Please, whatever you do, don’t write any more whiny complaints about uninformed and helpless Millennial victims.

    P.S. You didn’t reference up and down voting. I did.

    • I am sorry you felt offended by the title. I was a bit snarky on purpose to make a point, and get more traction (it’s a good headline in world of twitter streams). But speaking of disparaging, you label my complaints as being whiny and helpless, which does them a fundamental disservice. I outlined plenty of constructive ways to address these issues, and even you should admit that they would help the situation.

      I will also admit that millennials bear a significant portion of the responsibility here, but certainly not all of it. The title of this piece aside, we can all do better. However, everything we learn in life comes from others, and most knowledge and practices come from our parents or their peers.

      Our generation may be the first in American history to have a lower standard of living than the generation prior, who’s fault is that? We have a failing education system, massive public debt, trillions of dollars in backlogged public infrastructure projects, an economy that is based on hyper inequality, and our institutions lack the fundamental capacity to change. We inherited this, and many of us our working very hard to address it.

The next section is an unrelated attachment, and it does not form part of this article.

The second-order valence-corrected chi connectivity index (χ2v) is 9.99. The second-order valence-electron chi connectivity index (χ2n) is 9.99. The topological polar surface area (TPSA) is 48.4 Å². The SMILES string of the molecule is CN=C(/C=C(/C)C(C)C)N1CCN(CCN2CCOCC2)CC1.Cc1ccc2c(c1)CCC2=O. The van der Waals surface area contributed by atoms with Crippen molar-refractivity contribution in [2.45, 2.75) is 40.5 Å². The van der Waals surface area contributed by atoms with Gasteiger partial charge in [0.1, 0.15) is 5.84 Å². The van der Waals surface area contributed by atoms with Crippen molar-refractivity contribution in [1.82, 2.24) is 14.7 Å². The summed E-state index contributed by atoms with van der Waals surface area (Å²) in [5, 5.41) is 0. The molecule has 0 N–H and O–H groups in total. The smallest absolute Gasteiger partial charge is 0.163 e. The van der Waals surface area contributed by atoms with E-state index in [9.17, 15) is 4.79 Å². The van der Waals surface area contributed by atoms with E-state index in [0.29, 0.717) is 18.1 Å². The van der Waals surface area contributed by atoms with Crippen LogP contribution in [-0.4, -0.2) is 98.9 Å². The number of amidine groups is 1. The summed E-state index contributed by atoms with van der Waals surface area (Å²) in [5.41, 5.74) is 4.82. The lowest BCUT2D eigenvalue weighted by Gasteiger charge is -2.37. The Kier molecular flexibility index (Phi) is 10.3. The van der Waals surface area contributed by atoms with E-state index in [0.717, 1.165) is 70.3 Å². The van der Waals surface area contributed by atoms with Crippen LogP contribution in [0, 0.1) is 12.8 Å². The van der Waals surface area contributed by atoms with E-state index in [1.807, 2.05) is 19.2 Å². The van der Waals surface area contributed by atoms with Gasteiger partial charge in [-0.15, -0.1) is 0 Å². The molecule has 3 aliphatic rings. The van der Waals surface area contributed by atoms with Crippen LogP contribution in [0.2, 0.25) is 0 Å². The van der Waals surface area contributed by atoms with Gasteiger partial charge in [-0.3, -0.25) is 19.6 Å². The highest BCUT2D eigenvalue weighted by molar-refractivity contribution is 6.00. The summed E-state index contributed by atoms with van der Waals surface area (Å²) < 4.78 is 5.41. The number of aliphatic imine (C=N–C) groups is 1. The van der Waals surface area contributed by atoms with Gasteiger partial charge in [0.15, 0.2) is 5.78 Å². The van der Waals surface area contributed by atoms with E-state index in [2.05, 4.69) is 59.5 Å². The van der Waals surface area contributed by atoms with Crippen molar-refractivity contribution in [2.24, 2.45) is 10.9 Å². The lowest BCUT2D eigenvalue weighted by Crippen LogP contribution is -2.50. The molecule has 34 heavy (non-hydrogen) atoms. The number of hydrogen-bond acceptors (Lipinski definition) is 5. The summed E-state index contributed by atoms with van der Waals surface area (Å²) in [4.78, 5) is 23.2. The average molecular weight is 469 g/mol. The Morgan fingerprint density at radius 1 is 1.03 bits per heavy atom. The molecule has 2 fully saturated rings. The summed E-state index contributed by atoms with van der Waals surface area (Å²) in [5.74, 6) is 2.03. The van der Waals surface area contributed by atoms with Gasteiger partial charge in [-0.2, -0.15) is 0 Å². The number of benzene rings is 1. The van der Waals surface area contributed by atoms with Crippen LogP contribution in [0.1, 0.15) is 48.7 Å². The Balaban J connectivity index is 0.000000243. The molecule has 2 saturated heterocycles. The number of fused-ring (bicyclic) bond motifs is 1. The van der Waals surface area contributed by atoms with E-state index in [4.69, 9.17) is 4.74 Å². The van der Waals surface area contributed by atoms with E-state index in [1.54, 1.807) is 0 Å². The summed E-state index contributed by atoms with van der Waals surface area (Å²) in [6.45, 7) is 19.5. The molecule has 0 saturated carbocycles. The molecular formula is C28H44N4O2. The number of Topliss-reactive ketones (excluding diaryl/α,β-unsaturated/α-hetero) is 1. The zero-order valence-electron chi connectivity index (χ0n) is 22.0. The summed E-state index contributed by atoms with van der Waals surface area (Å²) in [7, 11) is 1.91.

I am one of those “learners” you talk about, but we cannot expect everyone in an entire generation of people who haven’t been very empowered to do the same. Not everyone has the privilege of being as active as me. Not everyone has the time to attend public meetings or petition their elected leaders, or even seek out information about local issues. How is suggesting that we improve accessibility and tailor the avenues of participation toward the younger up and coming generation a bad thing? It’s not. It’s fundamentally the right thing to do. It seems to me you just took the article personally, which is not it’s intention.